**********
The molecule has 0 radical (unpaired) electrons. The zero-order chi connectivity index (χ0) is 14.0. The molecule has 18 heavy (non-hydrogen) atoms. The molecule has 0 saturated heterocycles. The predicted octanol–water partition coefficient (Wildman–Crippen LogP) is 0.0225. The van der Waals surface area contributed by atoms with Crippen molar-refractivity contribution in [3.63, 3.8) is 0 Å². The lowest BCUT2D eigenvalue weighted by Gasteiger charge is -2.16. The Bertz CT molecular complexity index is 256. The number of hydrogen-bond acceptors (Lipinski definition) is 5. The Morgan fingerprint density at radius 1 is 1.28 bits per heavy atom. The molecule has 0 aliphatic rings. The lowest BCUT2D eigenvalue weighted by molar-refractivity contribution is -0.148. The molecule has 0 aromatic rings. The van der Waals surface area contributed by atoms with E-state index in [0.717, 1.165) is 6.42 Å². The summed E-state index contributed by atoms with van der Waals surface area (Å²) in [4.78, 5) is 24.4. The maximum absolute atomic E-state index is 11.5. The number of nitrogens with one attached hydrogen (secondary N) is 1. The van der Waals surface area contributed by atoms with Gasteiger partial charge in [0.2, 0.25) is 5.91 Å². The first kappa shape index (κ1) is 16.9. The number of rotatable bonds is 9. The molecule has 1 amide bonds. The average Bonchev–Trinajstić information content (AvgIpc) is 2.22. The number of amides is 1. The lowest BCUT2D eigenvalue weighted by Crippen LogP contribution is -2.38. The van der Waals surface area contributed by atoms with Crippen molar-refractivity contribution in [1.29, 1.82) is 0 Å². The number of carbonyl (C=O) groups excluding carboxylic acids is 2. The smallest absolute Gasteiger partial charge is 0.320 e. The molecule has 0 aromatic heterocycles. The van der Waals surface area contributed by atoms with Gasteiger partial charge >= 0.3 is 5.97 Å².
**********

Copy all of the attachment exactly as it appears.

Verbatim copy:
The molecule has 0 radical (unpaired) electrons. The zero-order chi connectivity index (χ0) is 14.0. The molecule has 18 heavy (non-hydrogen) atoms. The molecule has 0 saturated heterocycles. The predicted octanol–water partition coefficient (Wildman–Crippen LogP) is 0.0225. The van der Waals surface area contributed by atoms with Crippen molar-refractivity contribution in [3.63, 3.8) is 0 Å². The lowest BCUT2D eigenvalue weighted by Gasteiger charge is -2.16. The Bertz CT molecular complexity index is 256. The number of hydrogen-bond acceptors (Lipinski definition) is 5. The Morgan fingerprint density at radius 1 is 1.28 bits per heavy atom. The molecule has 0 aliphatic rings. The lowest BCUT2D eigenvalue weighted by molar-refractivity contribution is -0.148. The molecule has 0 aromatic rings. The van der Waals surface area contributed by atoms with E-state index in [0.717, 1.165) is 6.42 Å². The summed E-state index contributed by atoms with van der Waals surface area (Å²) in [4.78, 5) is 24.4. The maximum absolute atomic E-state index is 11.5. The number of nitrogens with one attached hydrogen (secondary N) is 1. The van der Waals surface area contributed by atoms with Gasteiger partial charge in [0.2, 0.25) is 5.91 Å². The first kappa shape index (κ1) is 16.9. The number of rotatable bonds is 9. The molecule has 1 amide bonds. The average Bonchev–Trinajstić information content (AvgIpc) is 2.22. The number of amides is 1. The lowest BCUT2D eigenvalue weighted by Crippen LogP contribution is -2.38. The van der Waals surface area contributed by atoms with Crippen molar-refractivity contribution in [1.29, 1.82) is 0 Å². The number of carbonyl (C=O) groups excluding carboxylic acids is 2. The smallest absolute Gasteiger partial charge is 0.320 e. The molecule has 0 aromatic heterocycles. The van der Waals surface area contributed by atoms with Gasteiger partial charge >= 0.3 is 5.97 Å².